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Immigration policy, like a river, requires stewardship

author Published by Jeremy Beck

Water and immigration levels are important measures of the health and sustainability of our nation. Both must be managed with care.

September 24th was World Rivers Day. Rivers and their freshwater ecosystems are fundamental to thriving civilizations. The U.S. withdraws about 400 billion gallons of water (all sources) a day for all of our uses. America’s freshwater is abundant but not infinite, and its value as a resource should be considered as we decide how big of a country we want to be.

America’s total water use has actually decreased in recent decades, even as the U.S. grew by tens of millions of people. A stable population would allow still more water to remain in natural streams, rivers, and lakes — where it furnishes ecological benefits to habitat, wildlife, and society.

Water levels have also decreased. Roughly 40 percent of wells have hit all-time lows since 2010. The Colorado River’s flow decreased by an estimated 20 percent over the past century. Lower water levels and indefinite population growth do not mix.

“More people demand more water, but also each person demands more water as they get wealthier,” the director of Freshwater Initiatives at the World Research Institute tells The Washington Post.

The World Resources Institute puts The United States in the Medium-High category of water stress. The Post singles out Arizona, New Mexico, Colorado, Nebraska, California and Idaho as states that are “using more water than they receive each year.”

Rivers are threatened and degraded as our expanding populations draw on them for irrigation and drinking water, and use them for waste disposal of industrial process waters, farmland runoff, sewage, and urban stormwater. In addition, growth and development can impair the beneficial functions of rivers as a result of man-made alterations —

  • Loss of baseflow — groundwater levels can fall due to excessive water supply withdrawals, wetlands filling, creating extensive areas of impervious surfaces (e.g., pavement and rooftops) which, during storms, can also deliver a rush of runoff to rivers that causes riverbank erosion and flooding;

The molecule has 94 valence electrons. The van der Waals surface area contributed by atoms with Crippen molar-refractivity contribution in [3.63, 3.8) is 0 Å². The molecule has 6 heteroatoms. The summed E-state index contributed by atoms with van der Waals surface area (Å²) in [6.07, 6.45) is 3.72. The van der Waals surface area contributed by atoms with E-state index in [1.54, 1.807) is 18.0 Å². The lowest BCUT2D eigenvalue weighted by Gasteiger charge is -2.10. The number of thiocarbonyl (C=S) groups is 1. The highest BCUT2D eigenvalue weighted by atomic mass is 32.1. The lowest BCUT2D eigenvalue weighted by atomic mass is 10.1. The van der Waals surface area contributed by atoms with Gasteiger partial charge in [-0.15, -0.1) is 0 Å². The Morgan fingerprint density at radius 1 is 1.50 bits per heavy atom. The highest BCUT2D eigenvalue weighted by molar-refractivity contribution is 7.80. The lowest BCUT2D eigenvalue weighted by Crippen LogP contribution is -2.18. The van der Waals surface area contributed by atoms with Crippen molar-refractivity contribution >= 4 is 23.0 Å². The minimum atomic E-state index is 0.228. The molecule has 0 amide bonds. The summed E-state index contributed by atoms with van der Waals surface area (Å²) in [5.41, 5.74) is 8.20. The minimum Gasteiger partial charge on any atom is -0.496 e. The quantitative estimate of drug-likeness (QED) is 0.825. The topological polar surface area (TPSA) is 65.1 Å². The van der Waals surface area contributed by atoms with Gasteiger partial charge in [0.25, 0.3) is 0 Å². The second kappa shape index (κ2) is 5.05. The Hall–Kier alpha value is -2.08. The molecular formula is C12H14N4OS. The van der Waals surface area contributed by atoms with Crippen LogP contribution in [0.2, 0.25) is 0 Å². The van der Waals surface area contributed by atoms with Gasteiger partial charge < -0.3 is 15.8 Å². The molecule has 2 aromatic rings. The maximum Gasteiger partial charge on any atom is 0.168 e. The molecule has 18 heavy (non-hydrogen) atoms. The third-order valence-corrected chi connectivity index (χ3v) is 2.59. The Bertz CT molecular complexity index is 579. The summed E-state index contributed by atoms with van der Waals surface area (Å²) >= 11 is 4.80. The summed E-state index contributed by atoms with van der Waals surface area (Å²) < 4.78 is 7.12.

• Riparian development — when floodplains, which slow runoff and store floodwaters, are cleared for housing or industrial plants the natural channel of a river is disrupted and displaced, and inevitably leads to catastrophic flooding events;
  • Water supply development — the most extreme river alteration is diversion and damming to create and/or enhance water supplies, which typically devastates the existing aquatic ecosystem.

As part of its series on disappearing water, The New York Times describes a landscape where “counties and cities are being forced to hunt for new sources of water, setting up clashes between neighboring communities.”

One of those clashes is in Colorado, where the city of Thornton wants to divert water from the Cache la Poudre River to accommodate housing development for up to 54,000 additional residents. The Times didn’t survey Coloradans, but NumbersUSA did, and their responses may surprise some people.

A mere 7 percent said they wanted to continue to grow rapidly, and three out of four preferred to keep water in rivers rather than divert it to accommodate additional people moving into the state.

Which brings us back to the question: “How big do we want to be?”

The iconic Rio Grande is one of the longest rivers in North America – running from the San Juan Mountains in Colorado to the Gulf of Mexico (in most years) – but its most well-known section runs along the U.S.-Mexico border. The river runs towards the south while the migrants run towards the north. Water and illegal immigration levels are important measures of the health and sustainability of our nation. Both must be managed with care.

Congress established limits on immigration that have leveled off annual green cards about just over one million per year — four times the historical average. The level of legal immigration Congress has established is without precedent. Immigration policy is the primary factor in all long-term U.S. population growth. But the legal immigration system established by Congress, unsustainable as it is, has been surpassed by the illegal immigration system.

Customs and Border Patrol (CBP) reports a record 304,162 nationwide illegal immigration encounters in August – the equivalent of a Newark, NJ or Saint Paul, MN attempting to enter illegally – breaking the previous record set just last December. every month – and that does not count so-called “gotaways” who evade detection.

Attempts to slow illegal immigration by creating pathways outside of the system established by Congress have succeeded only in admitting more people into the United States, each of whom require significant resources to remain, including water.

How big do we want to be?

JEREMY BECK is a V.P., Deputy Director for NumbersUSA

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